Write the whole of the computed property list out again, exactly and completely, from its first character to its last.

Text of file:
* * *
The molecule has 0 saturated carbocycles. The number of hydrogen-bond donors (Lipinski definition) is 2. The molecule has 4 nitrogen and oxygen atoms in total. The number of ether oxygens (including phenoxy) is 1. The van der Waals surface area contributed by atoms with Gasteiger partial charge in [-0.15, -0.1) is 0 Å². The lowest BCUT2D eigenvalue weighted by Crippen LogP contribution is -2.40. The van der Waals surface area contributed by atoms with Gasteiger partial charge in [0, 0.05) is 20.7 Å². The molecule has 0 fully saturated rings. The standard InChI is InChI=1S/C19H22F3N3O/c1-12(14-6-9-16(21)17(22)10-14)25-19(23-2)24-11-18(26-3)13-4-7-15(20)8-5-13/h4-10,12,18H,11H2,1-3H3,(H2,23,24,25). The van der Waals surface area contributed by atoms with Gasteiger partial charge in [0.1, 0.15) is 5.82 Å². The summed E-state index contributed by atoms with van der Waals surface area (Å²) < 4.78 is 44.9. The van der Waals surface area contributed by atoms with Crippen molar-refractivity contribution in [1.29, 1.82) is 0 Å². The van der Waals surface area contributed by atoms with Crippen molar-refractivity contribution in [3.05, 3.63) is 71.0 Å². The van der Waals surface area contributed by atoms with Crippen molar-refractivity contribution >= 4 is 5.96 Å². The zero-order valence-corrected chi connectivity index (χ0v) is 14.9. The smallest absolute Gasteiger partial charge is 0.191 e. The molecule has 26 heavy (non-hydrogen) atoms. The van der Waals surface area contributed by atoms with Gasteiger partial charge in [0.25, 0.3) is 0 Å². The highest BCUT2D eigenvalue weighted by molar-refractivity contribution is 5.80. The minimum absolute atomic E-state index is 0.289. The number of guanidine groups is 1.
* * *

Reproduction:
The molecule has 0 saturated carbocycles. The number of hydrogen-bond donors (Lipinski definition) is 2. The molecule has 4 nitrogen and oxygen atoms in total. The number of ether oxygens (including phenoxy) is 1. The van der Waals surface area contributed by atoms with Gasteiger partial charge in [-0.15, -0.1) is 0 Å². The lowest BCUT2D eigenvalue weighted by Crippen LogP contribution is -2.40. The van der Waals surface area contributed by atoms with Gasteiger partial charge in [0, 0.05) is 20.7 Å². The molecule has 0 fully saturated rings. The standard InChI is InChI=1S/C19H22F3N3O/c1-12(14-6-9-16(21)17(22)10-14)25-19(23-2)24-11-18(26-3)13-4-7-15(20)8-5-13/h4-10,12,18H,11H2,1-3H3,(H2,23,24,25). The van der Waals surface area contributed by atoms with Gasteiger partial charge in [0.1, 0.15) is 5.82 Å². The summed E-state index contributed by atoms with van der Waals surface area (Å²) < 4.78 is 44.9. The van der Waals surface area contributed by atoms with Crippen molar-refractivity contribution in [1.29, 1.82) is 0 Å². The van der Waals surface area contributed by atoms with Crippen molar-refractivity contribution in [3.05, 3.63) is 71.0 Å². The van der Waals surface area contributed by atoms with Crippen molar-refractivity contribution >= 4 is 5.96 Å². The zero-order valence-corrected chi connectivity index (χ0v) is 14.9. The smallest absolute Gasteiger partial charge is 0.191 e. The molecule has 26 heavy (non-hydrogen) atoms. The van der Waals surface area contributed by atoms with Gasteiger partial charge in [0.25, 0.3) is 0 Å². The highest BCUT2D eigenvalue weighted by molar-refractivity contribution is 5.80. The minimum absolute atomic E-state index is 0.289. The number of guanidine groups is 1.